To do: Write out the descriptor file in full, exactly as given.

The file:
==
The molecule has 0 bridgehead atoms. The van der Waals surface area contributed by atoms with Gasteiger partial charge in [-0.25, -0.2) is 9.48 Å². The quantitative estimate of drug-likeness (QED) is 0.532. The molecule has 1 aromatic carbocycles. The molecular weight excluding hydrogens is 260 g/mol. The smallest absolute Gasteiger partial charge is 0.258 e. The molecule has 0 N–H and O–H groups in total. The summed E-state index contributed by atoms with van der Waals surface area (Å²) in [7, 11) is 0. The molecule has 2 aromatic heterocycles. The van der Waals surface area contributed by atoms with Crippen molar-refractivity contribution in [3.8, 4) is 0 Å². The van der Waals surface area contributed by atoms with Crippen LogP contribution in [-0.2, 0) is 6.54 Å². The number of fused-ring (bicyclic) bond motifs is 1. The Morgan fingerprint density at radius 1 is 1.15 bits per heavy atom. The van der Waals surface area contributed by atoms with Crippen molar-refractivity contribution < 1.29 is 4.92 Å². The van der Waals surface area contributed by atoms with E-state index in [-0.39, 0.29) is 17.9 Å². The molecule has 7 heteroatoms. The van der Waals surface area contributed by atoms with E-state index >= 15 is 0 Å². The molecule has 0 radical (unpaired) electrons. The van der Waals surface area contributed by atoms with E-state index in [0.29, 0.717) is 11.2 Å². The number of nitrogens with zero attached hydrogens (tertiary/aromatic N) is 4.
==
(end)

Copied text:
The molecule has 0 bridgehead atoms. The van der Waals surface area contributed by atoms with Gasteiger partial charge in [-0.25, -0.2) is 9.48 Å². The quantitative estimate of drug-likeness (QED) is 0.532. The molecule has 1 aromatic carbocycles. The molecular weight excluding hydrogens is 260 g/mol. The smallest absolute Gasteiger partial charge is 0.258 e. The molecule has 0 N–H and O–H groups in total. The summed E-state index contributed by atoms with van der Waals surface area (Å²) in [7, 11) is 0. The molecule has 2 aromatic heterocycles. The van der Waals surface area contributed by atoms with Crippen molar-refractivity contribution in [3.8, 4) is 0 Å². The van der Waals surface area contributed by atoms with Crippen LogP contribution in [-0.2, 0) is 6.54 Å². The number of fused-ring (bicyclic) bond motifs is 1. The Morgan fingerprint density at radius 1 is 1.15 bits per heavy atom. The van der Waals surface area contributed by atoms with Crippen molar-refractivity contribution < 1.29 is 4.92 Å². The van der Waals surface area contributed by atoms with E-state index in [-0.39, 0.29) is 17.9 Å². The molecule has 7 heteroatoms. The van der Waals surface area contributed by atoms with E-state index >= 15 is 0 Å². The molecule has 0 radical (unpaired) electrons. The van der Waals surface area contributed by atoms with E-state index in [0.29, 0.717) is 11.2 Å². The number of nitrogens with zero attached hydrogens (tertiary/aromatic N) is 4.